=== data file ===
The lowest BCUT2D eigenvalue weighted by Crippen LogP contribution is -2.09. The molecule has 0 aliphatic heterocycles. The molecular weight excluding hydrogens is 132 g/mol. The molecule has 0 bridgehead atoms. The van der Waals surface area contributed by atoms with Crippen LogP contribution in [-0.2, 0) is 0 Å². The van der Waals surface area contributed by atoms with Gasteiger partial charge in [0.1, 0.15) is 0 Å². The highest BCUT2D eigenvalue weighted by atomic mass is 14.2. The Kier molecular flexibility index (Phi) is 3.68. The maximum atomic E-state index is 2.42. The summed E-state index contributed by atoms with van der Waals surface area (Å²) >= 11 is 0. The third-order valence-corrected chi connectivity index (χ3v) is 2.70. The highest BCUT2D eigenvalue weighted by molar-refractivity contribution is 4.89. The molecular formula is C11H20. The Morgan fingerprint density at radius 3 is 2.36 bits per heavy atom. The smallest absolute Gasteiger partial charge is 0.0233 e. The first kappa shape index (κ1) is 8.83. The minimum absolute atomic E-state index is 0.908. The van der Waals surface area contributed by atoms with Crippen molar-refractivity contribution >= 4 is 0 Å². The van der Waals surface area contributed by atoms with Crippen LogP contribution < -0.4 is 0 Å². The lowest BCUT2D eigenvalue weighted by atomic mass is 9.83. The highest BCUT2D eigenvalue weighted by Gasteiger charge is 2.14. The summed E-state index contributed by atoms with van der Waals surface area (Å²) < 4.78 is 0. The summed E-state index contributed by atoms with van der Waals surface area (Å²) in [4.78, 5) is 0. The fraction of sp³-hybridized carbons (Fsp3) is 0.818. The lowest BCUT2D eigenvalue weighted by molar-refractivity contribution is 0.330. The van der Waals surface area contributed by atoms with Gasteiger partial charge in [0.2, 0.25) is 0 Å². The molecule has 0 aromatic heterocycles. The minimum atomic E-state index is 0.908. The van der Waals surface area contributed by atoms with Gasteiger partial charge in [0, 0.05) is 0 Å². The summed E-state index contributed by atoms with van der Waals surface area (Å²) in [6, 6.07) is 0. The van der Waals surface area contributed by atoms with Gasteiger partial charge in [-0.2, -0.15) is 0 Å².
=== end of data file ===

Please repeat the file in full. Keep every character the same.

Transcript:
The lowest BCUT2D eigenvalue weighted by Crippen LogP contribution is -2.09. The molecule has 0 aliphatic heterocycles. The molecular weight excluding hydrogens is 132 g/mol. The molecule has 0 bridgehead atoms. The van der Waals surface area contributed by atoms with Crippen LogP contribution in [-0.2, 0) is 0 Å². The van der Waals surface area contributed by atoms with Gasteiger partial charge in [0.1, 0.15) is 0 Å². The highest BCUT2D eigenvalue weighted by atomic mass is 14.2. The Kier molecular flexibility index (Phi) is 3.68. The maximum atomic E-state index is 2.42. The summed E-state index contributed by atoms with van der Waals surface area (Å²) >= 11 is 0. The third-order valence-corrected chi connectivity index (χ3v) is 2.70. The highest BCUT2D eigenvalue weighted by molar-refractivity contribution is 4.89. The molecular formula is C11H20. The Morgan fingerprint density at radius 3 is 2.36 bits per heavy atom. The smallest absolute Gasteiger partial charge is 0.0233 e. The first kappa shape index (κ1) is 8.83. The minimum absolute atomic E-state index is 0.908. The van der Waals surface area contributed by atoms with Crippen molar-refractivity contribution >= 4 is 0 Å². The van der Waals surface area contributed by atoms with Crippen LogP contribution < -0.4 is 0 Å². The lowest BCUT2D eigenvalue weighted by atomic mass is 9.83. The highest BCUT2D eigenvalue weighted by Gasteiger charge is 2.14. The summed E-state index contributed by atoms with van der Waals surface area (Å²) < 4.78 is 0. The summed E-state index contributed by atoms with van der Waals surface area (Å²) in [4.78, 5) is 0. The fraction of sp³-hybridized carbons (Fsp3) is 0.818. The lowest BCUT2D eigenvalue weighted by molar-refractivity contribution is 0.330. The van der Waals surface area contributed by atoms with Gasteiger partial charge in [0.2, 0.25) is 0 Å². The molecule has 0 aromatic heterocycles. The minimum atomic E-state index is 0.908. The van der Waals surface area contributed by atoms with Gasteiger partial charge in [0, 0.05) is 0 Å². The summed E-state index contributed by atoms with van der Waals surface area (Å²) in [6, 6.07) is 0. The van der Waals surface area contributed by atoms with Gasteiger partial charge in [-0.2, -0.15) is 0 Å².